Thursday, July 19, 2012

It Takes a Village to Polish a Gem

When I try to do things all on my own, I don’t always get it right.  I know this about myself.  I need people to nudge, pull, or even shove me when I’m being lazy or am stuck in a mud puddle that I’ve somehow created for myself.  I need people to help me keep moving forward.  Sometimes I get all judgmental with myself about this fact until I remember that this is a quality I share with most, maybe all, of the rest of humanity.  I can’t do it – “it” being any number of things, but most immediately, “it” is writing - alone.

I’ve been revising some of my essays to submit for competitions and/or possible publication.  I’ve chosen the pieces that seemed to flow most directly from my heart.  Everything I’ve sent out so far comes from this blog, though I’ll soon be sending out new works, too. 

What I post here are works in progress.  I write blog posts, knowing that what I’m writing is not the very best I have.  This isn’t an admission I like to make, but it’s true. I haven’t done the work it takes to put a sparkling jewel out here every time.  If I did, if I spent time to really polish everything I post, there wouldn’t be much on my blog.  Polishing is a long process.  I’m not saying I don’t invest time into each post.  I do.  But I know I don’t take enough time to get all my thoughts out clearly and concisely.  Instead I try to write something that’s at least decent and hope that decent will suffice and that I’ll be forgiven for not offering Grade A writing all the time.  I focus more on getting the ideas out than I do on polishing them up.  They’re rough cuts, enough to get a glimpse of the gems inside, but not enough to see them in all their glory.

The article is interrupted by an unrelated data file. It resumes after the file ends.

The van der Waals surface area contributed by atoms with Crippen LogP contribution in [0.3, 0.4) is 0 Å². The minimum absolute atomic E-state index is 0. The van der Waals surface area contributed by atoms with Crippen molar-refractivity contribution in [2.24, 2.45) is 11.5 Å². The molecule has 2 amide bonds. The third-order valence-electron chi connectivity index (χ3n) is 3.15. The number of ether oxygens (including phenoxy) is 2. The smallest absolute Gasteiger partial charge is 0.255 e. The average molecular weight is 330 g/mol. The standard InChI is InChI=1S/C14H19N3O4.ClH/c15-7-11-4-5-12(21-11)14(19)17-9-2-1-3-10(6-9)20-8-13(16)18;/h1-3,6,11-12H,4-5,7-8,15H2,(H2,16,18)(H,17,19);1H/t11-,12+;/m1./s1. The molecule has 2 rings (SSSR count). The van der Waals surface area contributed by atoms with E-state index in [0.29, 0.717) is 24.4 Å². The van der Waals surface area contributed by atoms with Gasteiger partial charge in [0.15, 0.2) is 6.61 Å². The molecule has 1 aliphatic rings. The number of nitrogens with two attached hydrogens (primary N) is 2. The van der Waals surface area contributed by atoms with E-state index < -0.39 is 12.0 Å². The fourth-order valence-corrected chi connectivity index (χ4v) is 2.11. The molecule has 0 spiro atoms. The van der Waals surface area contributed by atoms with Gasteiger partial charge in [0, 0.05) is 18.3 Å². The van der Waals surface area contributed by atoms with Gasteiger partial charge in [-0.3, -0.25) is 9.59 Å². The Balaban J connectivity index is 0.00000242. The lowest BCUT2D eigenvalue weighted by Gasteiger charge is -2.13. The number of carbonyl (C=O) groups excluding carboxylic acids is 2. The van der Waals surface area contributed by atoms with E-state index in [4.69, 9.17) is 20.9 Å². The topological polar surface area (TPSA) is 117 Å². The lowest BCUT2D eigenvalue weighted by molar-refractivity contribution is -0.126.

As I am now choosing pieces to send out, I know that anything I select will require some serious polishing to get to the real jewel of what I’ve written.  Getting to the gem is not always easy and it is definitely not a solo job.  I need people to show me where to cut. I need them to point out the rough spots and scratches that I don’t see. 

It is scary to hand my writing over to someone else, even someone I trust, for a critique.   On the one hand, I want to become a better writer.  On the other, I am afraid that if someone acknowledges my writing weaknesses, it means s/he will also think less of me.  My brain knows this is not true.  The rest of me is not so sure.  Thankfully, everyone I’ve asked to assess my writing has been generous with compliments and kind in their evaluations.  This does not mean they’ve told me I should leave the writing as-is.  That would not be useful. It means they’ve been honest in telling me “This is good” and “This needs revision,” with clear reasons why either is true. 

The piece I’m currently editing came back to me all marked up the first time.  It also contained the comment that it’s some of my best writing.  My first reaction was despair: “Crap! If this is some of my best writing and it’s coming back with this many comments, I must not be a very good writer.”  Maybe I’m not, but I’m working on it.

Thankfully, soon after my woeful reaction, I heard an author interviewed on the radio.  He was discussing his latest work and all the people who had been a part of the process leading up to its publication.  I remembered, “Oh, yeah, writing is a process. Ongoing. Not made for one person.”  Just like raising a child, it takes a village to create an excellent piece of writing.